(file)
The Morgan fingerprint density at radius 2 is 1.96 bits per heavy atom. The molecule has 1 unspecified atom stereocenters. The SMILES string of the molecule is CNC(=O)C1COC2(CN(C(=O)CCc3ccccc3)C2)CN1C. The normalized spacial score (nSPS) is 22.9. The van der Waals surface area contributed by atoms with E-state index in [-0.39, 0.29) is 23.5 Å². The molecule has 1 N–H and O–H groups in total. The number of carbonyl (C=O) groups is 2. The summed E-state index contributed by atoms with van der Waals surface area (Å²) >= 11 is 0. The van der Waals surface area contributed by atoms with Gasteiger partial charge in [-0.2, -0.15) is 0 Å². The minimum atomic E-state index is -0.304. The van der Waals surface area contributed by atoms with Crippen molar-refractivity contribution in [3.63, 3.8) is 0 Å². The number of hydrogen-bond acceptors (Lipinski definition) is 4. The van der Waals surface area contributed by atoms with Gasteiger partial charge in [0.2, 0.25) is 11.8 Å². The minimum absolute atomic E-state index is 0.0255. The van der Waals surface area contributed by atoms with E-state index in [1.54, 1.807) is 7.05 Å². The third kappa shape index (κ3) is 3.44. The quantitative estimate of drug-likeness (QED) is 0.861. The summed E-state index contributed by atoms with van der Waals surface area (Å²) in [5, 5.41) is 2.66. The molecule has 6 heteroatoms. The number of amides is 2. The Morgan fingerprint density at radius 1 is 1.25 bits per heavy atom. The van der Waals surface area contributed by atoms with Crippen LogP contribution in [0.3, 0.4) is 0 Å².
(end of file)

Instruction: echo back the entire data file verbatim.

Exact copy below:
The Morgan fingerprint density at radius 2 is 1.96 bits per heavy atom. The molecule has 1 unspecified atom stereocenters. The SMILES string of the molecule is CNC(=O)C1COC2(CN(C(=O)CCc3ccccc3)C2)CN1C. The normalized spacial score (nSPS) is 22.9. The van der Waals surface area contributed by atoms with E-state index in [-0.39, 0.29) is 23.5 Å². The molecule has 1 N–H and O–H groups in total. The number of carbonyl (C=O) groups is 2. The summed E-state index contributed by atoms with van der Waals surface area (Å²) >= 11 is 0. The van der Waals surface area contributed by atoms with Gasteiger partial charge in [-0.2, -0.15) is 0 Å². The minimum atomic E-state index is -0.304. The van der Waals surface area contributed by atoms with Crippen molar-refractivity contribution in [3.63, 3.8) is 0 Å². The number of hydrogen-bond acceptors (Lipinski definition) is 4. The van der Waals surface area contributed by atoms with Gasteiger partial charge in [0.2, 0.25) is 11.8 Å². The minimum absolute atomic E-state index is 0.0255. The van der Waals surface area contributed by atoms with E-state index in [1.54, 1.807) is 7.05 Å². The third kappa shape index (κ3) is 3.44. The quantitative estimate of drug-likeness (QED) is 0.861. The summed E-state index contributed by atoms with van der Waals surface area (Å²) in [5, 5.41) is 2.66. The molecule has 6 heteroatoms. The number of amides is 2. The Morgan fingerprint density at radius 1 is 1.25 bits per heavy atom. The van der Waals surface area contributed by atoms with Crippen LogP contribution in [0.3, 0.4) is 0 Å².